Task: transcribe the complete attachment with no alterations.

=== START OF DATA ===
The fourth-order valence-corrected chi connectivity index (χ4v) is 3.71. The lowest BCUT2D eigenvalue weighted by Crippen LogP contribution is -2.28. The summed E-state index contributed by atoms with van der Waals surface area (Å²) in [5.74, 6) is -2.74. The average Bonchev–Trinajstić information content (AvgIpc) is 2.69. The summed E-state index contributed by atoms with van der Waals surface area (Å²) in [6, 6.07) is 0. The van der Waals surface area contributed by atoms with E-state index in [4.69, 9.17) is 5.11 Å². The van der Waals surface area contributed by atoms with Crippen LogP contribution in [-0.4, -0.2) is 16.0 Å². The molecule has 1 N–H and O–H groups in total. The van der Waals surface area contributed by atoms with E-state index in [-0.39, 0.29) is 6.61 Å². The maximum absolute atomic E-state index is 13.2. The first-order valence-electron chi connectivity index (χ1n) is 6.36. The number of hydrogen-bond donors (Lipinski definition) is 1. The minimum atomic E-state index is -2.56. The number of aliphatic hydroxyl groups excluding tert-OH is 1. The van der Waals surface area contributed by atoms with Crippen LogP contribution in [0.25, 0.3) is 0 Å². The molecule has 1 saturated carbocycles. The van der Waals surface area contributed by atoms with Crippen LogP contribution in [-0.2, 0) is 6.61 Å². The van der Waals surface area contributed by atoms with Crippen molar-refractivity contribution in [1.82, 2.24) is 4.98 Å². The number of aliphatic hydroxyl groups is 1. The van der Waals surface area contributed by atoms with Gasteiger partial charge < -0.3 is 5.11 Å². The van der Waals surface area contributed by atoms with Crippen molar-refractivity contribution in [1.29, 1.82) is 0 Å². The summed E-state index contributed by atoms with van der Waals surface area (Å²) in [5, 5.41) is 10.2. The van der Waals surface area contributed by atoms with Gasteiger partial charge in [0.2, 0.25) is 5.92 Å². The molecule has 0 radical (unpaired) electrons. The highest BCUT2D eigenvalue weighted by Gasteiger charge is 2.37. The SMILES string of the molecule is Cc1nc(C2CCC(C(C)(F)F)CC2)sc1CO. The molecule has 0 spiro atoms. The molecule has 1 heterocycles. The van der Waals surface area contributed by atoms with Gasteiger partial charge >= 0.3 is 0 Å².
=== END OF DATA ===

The fourth-order valence-corrected chi connectivity index (χ4v) is 3.71. The lowest BCUT2D eigenvalue weighted by Crippen LogP contribution is -2.28. The summed E-state index contributed by atoms with van der Waals surface area (Å²) in [5.74, 6) is -2.74. The average Bonchev–Trinajstić information content (AvgIpc) is 2.69. The summed E-state index contributed by atoms with van der Waals surface area (Å²) in [6, 6.07) is 0. The van der Waals surface area contributed by atoms with E-state index in [4.69, 9.17) is 5.11 Å². The van der Waals surface area contributed by atoms with Crippen LogP contribution in [-0.4, -0.2) is 16.0 Å². The molecule has 1 N–H and O–H groups in total. The van der Waals surface area contributed by atoms with E-state index in [-0.39, 0.29) is 6.61 Å². The maximum absolute atomic E-state index is 13.2. The first-order valence-electron chi connectivity index (χ1n) is 6.36. The number of hydrogen-bond donors (Lipinski definition) is 1. The minimum atomic E-state index is -2.56. The number of aliphatic hydroxyl groups excluding tert-OH is 1. The van der Waals surface area contributed by atoms with Crippen LogP contribution in [0.25, 0.3) is 0 Å². The molecule has 1 saturated carbocycles. The van der Waals surface area contributed by atoms with Crippen LogP contribution in [-0.2, 0) is 6.61 Å². The van der Waals surface area contributed by atoms with Crippen molar-refractivity contribution in [1.82, 2.24) is 4.98 Å². The number of aliphatic hydroxyl groups is 1. The van der Waals surface area contributed by atoms with Gasteiger partial charge < -0.3 is 5.11 Å². The van der Waals surface area contributed by atoms with Crippen molar-refractivity contribution in [1.29, 1.82) is 0 Å². The summed E-state index contributed by atoms with van der Waals surface area (Å²) in [5, 5.41) is 10.2. The van der Waals surface area contributed by atoms with Gasteiger partial charge in [0.2, 0.25) is 5.92 Å². The molecule has 0 radical (unpaired) electrons. The highest BCUT2D eigenvalue weighted by Gasteiger charge is 2.37. The SMILES string of the molecule is Cc1nc(C2CCC(C(C)(F)F)CC2)sc1CO. The molecule has 0 spiro atoms. The molecule has 1 heterocycles. The van der Waals surface area contributed by atoms with Gasteiger partial charge >= 0.3 is 0 Å².